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Electrical poser; sharpen your pencils.

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  • Electrical poser; sharpen your pencils.

    OK, let's say you want to make a multiplier to extend the range of your tong ammeter to read smaller currents. You make a nice brass bobbin (with a 1" dia eye) and wind it with 10 turns of #16 enameled magnet wire. You connect the coil's start and finish in series with the hot (black) conductor between a standard NEMA 5-15 grounding pluge and a NEMA 5-15 standard grounding receptacle. The load current passes through the 10 turns of the magnet wire increasing the total flux at each turn.

    You connect the male plug to a 115 V 50 Hz wall outlet. You plug a 5 Amp load in the coil's receptacle. You pass the tong of an Amprobe analog tong ammeter through the eye of the bobbin and close its magnetic circuit.

    What will the meter read if 5 Amps is passed through the turns of the multiplier? The answer is easy if the bobbin was plastic - 50 Amps because of the 10 turn multiplier coil. O does it?

    The conductive brass bobbin alters the picture. It's understood the brass bobbin amounts to a shorted turn so far as the flux generated by the 10 turns of magnet wire are concerned but how does that affect the tong meter reading?
    Last edited by Forrest Addy; 03-21-2012, 03:49 AM.

  • #2
    Awnser: Please use a plastic bobbin as we don't want to do complex magnetics math and you did not give us enough specs on wire insulation, winding layers, bobbin diamiter, etc etc etc to figure it out anyway.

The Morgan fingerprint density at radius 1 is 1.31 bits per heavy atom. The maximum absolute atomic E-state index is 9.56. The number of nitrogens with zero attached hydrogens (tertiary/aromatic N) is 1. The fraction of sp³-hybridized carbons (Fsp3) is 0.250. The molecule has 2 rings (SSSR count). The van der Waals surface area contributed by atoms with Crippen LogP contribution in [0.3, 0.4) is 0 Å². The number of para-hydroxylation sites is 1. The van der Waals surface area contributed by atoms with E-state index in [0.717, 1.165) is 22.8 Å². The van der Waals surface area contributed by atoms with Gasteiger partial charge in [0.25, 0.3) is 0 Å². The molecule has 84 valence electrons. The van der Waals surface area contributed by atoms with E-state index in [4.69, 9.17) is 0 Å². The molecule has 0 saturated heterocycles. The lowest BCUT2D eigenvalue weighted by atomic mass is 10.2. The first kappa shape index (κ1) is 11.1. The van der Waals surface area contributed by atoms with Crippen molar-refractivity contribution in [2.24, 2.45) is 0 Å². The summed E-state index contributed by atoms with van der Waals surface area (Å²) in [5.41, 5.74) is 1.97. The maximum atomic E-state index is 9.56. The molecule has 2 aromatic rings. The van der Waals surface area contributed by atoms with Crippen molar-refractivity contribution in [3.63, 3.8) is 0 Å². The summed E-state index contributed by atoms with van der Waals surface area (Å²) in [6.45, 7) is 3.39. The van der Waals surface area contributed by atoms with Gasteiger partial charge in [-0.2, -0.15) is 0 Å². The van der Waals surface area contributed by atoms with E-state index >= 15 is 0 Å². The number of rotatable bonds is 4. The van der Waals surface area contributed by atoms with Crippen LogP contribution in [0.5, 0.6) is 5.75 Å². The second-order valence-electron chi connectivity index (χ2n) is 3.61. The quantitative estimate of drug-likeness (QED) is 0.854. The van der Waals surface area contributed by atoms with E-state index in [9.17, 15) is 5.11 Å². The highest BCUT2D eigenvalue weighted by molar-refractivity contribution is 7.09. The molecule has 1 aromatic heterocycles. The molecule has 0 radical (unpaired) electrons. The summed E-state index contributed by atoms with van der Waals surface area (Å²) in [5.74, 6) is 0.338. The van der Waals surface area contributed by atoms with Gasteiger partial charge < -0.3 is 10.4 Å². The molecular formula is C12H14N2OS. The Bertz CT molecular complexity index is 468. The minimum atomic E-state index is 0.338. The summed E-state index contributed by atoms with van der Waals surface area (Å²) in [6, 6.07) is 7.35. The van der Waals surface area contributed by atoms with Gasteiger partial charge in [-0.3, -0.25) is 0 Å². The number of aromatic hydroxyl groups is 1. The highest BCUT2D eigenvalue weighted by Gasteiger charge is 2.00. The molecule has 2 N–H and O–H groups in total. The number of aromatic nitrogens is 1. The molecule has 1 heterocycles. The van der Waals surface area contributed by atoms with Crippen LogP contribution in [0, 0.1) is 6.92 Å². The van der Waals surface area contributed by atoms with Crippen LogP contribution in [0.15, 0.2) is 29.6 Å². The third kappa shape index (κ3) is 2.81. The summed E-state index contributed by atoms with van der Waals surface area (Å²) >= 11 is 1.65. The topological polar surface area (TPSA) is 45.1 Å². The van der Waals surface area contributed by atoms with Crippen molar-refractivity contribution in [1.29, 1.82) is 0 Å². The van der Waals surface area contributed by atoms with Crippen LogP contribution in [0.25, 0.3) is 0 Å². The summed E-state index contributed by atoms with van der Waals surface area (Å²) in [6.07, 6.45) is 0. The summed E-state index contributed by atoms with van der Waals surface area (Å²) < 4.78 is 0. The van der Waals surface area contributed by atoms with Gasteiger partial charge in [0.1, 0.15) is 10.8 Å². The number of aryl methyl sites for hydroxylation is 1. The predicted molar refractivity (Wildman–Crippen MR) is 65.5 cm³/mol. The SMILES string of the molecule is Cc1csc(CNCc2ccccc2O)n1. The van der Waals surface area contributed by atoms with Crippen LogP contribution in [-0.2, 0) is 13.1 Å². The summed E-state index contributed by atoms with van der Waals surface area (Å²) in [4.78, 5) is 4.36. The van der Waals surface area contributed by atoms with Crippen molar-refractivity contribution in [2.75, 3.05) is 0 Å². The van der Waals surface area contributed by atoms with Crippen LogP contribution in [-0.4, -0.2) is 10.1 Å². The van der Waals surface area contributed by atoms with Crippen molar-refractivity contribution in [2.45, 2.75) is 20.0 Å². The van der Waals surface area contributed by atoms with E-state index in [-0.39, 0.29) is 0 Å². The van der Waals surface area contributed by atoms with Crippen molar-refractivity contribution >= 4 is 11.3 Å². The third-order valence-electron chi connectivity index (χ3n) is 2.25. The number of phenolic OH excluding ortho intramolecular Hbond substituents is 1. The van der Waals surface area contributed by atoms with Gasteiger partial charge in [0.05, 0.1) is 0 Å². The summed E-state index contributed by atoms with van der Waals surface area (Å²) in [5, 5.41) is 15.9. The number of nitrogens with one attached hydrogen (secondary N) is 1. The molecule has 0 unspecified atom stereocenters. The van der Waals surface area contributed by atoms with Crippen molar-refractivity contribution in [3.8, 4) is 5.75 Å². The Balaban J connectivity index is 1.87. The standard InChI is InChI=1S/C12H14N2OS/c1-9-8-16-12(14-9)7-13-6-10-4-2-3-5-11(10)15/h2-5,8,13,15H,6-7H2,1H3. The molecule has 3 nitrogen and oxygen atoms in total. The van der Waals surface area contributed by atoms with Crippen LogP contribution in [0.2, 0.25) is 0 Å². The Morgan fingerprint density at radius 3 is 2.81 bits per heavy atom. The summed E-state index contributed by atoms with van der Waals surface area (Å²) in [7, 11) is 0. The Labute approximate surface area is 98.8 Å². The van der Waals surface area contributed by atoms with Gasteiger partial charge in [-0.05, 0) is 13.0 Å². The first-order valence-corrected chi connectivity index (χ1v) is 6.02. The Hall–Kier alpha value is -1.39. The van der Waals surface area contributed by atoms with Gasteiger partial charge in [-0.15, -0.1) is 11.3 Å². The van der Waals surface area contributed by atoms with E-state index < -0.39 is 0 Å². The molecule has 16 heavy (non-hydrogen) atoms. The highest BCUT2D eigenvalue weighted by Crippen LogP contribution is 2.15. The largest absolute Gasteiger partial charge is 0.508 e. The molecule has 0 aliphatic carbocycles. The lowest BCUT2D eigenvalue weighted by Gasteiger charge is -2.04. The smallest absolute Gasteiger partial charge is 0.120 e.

Play Brutal Nature, Black Moons free to play highly realistic voxel sandbox game.

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    • #3
      Weenie. Chicken. Wimp. Wuss.

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      • #4
        It depends on if and when the brass bobbin magnetically saturates. It is probably going to get warm, or hot, acting like a shorted one turn secondary of a transformer. Once the bobbin saturates, it ceases to be a factor in the magnetic field that is generated by the ten turn coil, and the magnetic field that doesn't get used inducing current in the bobbin will be available to induce current in the Amprobe.

        Without saturation specifics, there is no good way to predict the measurable current.

        I get involved with solenoids, mostly DC. In some cases brass tubes are used to guide the plunger. Makes smoother and quieter operation. With a DC solenoid with the presence of the brass tube, about the only noticeable effect that the brass tube has is to slow the response of the solenoid travel, and is usually only measureable in microseconds for the strokes I deal with. It is not common to use a brass tube with AC solenoids. DC solenoids can suffer excessive heating of the brass tube if cycled repeatedly at a high rate (simulates AC)

        There, more information than you ever wanted to know.
        Weston Bye - Author, The Mechatronist column, Digital Machinist magazine
        ~Practitioner of the Electromechanical Arts~

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        • #5
          Brass bobbin won't saturate, since it isn't even partially magnetic.....

          The answer depends on the resistance of the brass..... and the degree of coupling.

          In the perfect case, the current in the bobbin would be such as to exactly cancel the magnetic field of the coil, leading to no net flux and a zero reading.*